Every company is unique. Each one has its own objectives, missions and vision. The role that it plays and the contributions it provides its community and stakeholders are also unique. Therefore the role, operating mode, and even the composition of its Board has to be tailored to the company’s specific context – its history, its current situation, and its priorities.

In an era of increasing business and social challenges, and sometimes boisterous demands for greater accountability, we believe it is imperative that the nomination and selection of Board members must follow a disciplined and objective process, with clear and selection criteria aligned with the needs of the company.

As such, the composition of a Board requires careful nomination of its members. While many an enlightened Board will consider diversity among its members, with a good mix comprising academics, professionals representing areas of specific interests, gender and age, one non-negotiable quality of a member is almost always taken for granted: a member’s credibility.

Just as a prosecuting lawyer will want a credible witness on the stand, a good Board will want credible members in its midst.



If you are nominated, you must know that the Board is convinced that you are a person of Integrity. By that we mean that you are honest and congruent, and that you have a reputation for being truthful and that you would not lie. This characteristic speaks volumes at a time when a strong, trust-based relationship is expected to exist between the Board and management, with the Board constructively challenging, and at the same time, supporting management. Management, in turn, is expected to interact and report to the Board in a similar spirit and fashion.

Second, the Board is convinced that you have good Intent. This is to say that you are perceived as someone who will not try to deceive or protect anyone, and that you do not have hidden motive or agenda that will colour your action. Good intent negates conflicts of interest – a key element in good and fair decision-making.

Third, the Board must be convinced that your Credentials are excellent. The Board believes that you do, indeed, have the expertise, knowledge, skill and capability in the area in which you are called to contribute. It is important that each Board member has real management or commercial experience, including specific functional knowledge which meets the organisation’s unique context.

And fourth, the Board must be convinced that you have a good Track Record, and that you have demonstrated your capabilities effectively in similar situations in the past, and that you produce results, and that there is a good reason to believe that you will do so now. Much of the future of the company is dependent on this very characteristic.



As many seasoned Board member will affirm, the success and influence of a Board really depends on these four issues: the collective integrity, intent, capabilities and results of the Board. It is what makes the Board believable.

Believability or the credibility of a Board is important as board members will be held accountable by the public for their stewardship of their organisations. Through their oversight roles, Board members are jointly and severally responsible for ensuring their organisations set and follow clear strategies aligned with their missions, all the while governing themselves transparently.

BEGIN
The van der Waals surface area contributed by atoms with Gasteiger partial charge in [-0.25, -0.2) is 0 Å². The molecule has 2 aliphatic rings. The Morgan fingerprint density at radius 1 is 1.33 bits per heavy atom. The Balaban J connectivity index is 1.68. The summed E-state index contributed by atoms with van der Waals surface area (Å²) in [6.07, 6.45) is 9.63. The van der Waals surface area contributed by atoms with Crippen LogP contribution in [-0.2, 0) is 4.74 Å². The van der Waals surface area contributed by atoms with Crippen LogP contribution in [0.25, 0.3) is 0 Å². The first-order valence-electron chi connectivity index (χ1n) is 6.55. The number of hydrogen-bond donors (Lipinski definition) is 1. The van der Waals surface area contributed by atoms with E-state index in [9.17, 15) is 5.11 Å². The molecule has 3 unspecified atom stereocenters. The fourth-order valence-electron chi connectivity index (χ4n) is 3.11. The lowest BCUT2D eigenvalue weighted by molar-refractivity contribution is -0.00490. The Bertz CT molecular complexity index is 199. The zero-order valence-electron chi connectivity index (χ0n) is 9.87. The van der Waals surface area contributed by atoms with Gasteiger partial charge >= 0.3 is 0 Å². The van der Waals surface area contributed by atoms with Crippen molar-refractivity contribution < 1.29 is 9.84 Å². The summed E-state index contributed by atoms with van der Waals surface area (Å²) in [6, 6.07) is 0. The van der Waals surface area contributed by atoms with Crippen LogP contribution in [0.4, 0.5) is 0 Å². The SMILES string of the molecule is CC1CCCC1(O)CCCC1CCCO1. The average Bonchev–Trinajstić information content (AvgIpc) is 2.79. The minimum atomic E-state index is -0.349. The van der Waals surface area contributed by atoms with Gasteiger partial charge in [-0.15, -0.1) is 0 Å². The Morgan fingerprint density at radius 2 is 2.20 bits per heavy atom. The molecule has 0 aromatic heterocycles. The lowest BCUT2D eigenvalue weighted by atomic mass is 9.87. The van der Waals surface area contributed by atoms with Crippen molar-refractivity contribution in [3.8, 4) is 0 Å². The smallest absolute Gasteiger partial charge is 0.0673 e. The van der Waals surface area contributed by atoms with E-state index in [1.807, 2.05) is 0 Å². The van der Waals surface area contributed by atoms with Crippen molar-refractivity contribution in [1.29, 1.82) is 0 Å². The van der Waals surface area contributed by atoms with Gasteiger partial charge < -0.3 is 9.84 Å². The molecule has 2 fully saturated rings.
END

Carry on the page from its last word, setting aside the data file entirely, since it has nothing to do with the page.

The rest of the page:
Ultimately, effective Boards are the result of good individuals working collectively as a team, with skills and expertise tailored to address an organisation’s specific needs and context.

Just as there is no “one-size-fits-all” approach to management, there is also no explicit formula for developing and ensuring an effective Board. Both are organic, people-driven and diverse, where relationships and interpersonal skills are just as important as well-crafted policies and procedures.

In an era of increasing business and social challenges, and demands for greater accountability, it is imperative that Boards rise to their new responsibilities so as to enable active leadership and the agility to respond to ever-changing external contexts.

The way we see it, as leaders of their companies, Board members are entrusted to oversee three primary roles:

  1. Nominate, oversee and support the Chief Executive Officer:
    This role entails the Board to review the CEO’s performance, support his work towards institutional goals, and make recommendations to the shareholders regarding extensions or termination of his tenure.
  2. Oversee the company’s finances and fundraising:
    In this role, the Board is entrusted with the authority to approve internal budget allocations, oversee spending and set salaries, and oversee investment decisions. 
  3. Safeguard the company’s mission:
    Here the Board is assigned to steer and approve strategy, approve management decisions with financial or talent development impact, set operational policies, communicate with external relevant stakeholders and institute a culture of performance management. 


These three basic roles depend a lot on the expert and unbiased credentials of its Board members. Expectations of Board performance will rise as the organisation expands its clout. Members will be required to contribute more time and possess more applicable knowledge and skills so as to oversee their institutions through their transformational journey.

But the start to this ever-improving process rests on the existing credibility of the Board members. So, when nominated, you have to ask – have you got what it takes to be a good and effective Board member?


Photo by Samuel Zeller on Unsplash.